CGR: What does MOC look like for your team?

TH: The core function of the management of change process is to address risk and streamline communication. Here’s how the workflow works: It will ask the user to input information like; what is the change? Is there any relevant documentation that is affected by this change? Who are the interested parties? Does it impact our financial teams, our production teams, our commercial teams? And what are the risks to those relevant parties? The implementor will put preliminary notes in the workflow and then it goes to an approval step where a site change coordinator will assess the info, see if it’s eligible for a running change (meaning its quick and has been done before and it just needs to be documented and communicated via a report) or it might be something that needs to go through the full approval chain for our change implementation board. If it’s the latter, which it usually is, the board convenes with the information and specifically addresses implementation requirements. They will ask questions like, who needs to be notified? What are the training requirements? And which documents need to be updated? The implementor gets that list of action items and starts carrying them out after the approval to implement has been made.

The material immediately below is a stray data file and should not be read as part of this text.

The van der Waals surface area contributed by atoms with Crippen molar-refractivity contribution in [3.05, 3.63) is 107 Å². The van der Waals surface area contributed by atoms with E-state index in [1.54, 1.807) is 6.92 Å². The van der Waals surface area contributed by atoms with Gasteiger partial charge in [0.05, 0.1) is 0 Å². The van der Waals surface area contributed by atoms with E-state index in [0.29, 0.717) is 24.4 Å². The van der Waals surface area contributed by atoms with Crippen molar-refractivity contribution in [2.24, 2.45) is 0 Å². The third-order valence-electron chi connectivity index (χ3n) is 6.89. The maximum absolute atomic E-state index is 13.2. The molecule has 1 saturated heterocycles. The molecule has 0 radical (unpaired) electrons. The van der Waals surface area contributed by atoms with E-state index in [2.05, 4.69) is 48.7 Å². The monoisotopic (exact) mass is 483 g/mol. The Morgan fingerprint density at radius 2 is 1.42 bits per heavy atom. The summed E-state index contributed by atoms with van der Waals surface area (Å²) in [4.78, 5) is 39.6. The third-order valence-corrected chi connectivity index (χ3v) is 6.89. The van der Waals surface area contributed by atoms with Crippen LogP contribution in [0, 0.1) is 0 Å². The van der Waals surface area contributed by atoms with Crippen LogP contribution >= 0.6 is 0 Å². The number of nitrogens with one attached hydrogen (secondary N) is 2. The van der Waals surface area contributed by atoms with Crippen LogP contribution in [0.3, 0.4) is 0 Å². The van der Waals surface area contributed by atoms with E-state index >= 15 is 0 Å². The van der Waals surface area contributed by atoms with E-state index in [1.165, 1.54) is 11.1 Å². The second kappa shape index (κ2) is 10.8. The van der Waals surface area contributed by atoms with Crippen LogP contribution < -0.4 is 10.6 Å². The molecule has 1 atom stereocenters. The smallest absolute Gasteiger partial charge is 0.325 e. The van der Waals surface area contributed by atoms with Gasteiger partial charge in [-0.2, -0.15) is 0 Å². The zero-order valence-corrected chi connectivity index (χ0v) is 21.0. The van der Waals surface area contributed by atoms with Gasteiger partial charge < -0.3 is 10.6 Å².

Qualtrax helps us manage this process very well. Our relevant documentation is in Qualtrax so documentation changes can be triggered in Qualtrax. We can even tie specific documents to the management of change workflow. Because we have our operators in the system, we can use the training function in Qualtrax as well. It makes it so convenient.

CGR: What have been some of the biggest benefits of MOC for your team?

TH: We avoid risk and save money. The MOC workflow has saved us millions of dollars already.

CGR: What projects are you focusing on next?

TH: We are ISO 9001:2015 certified now and we are moving toward ISO 14001 (Environmental Safety Standard) and ISO 45001 (Occupational Health and Safety Standard) certification. We are using Qualtrax to manage all of these standards across our many sites around the world.

Category: Manufacturing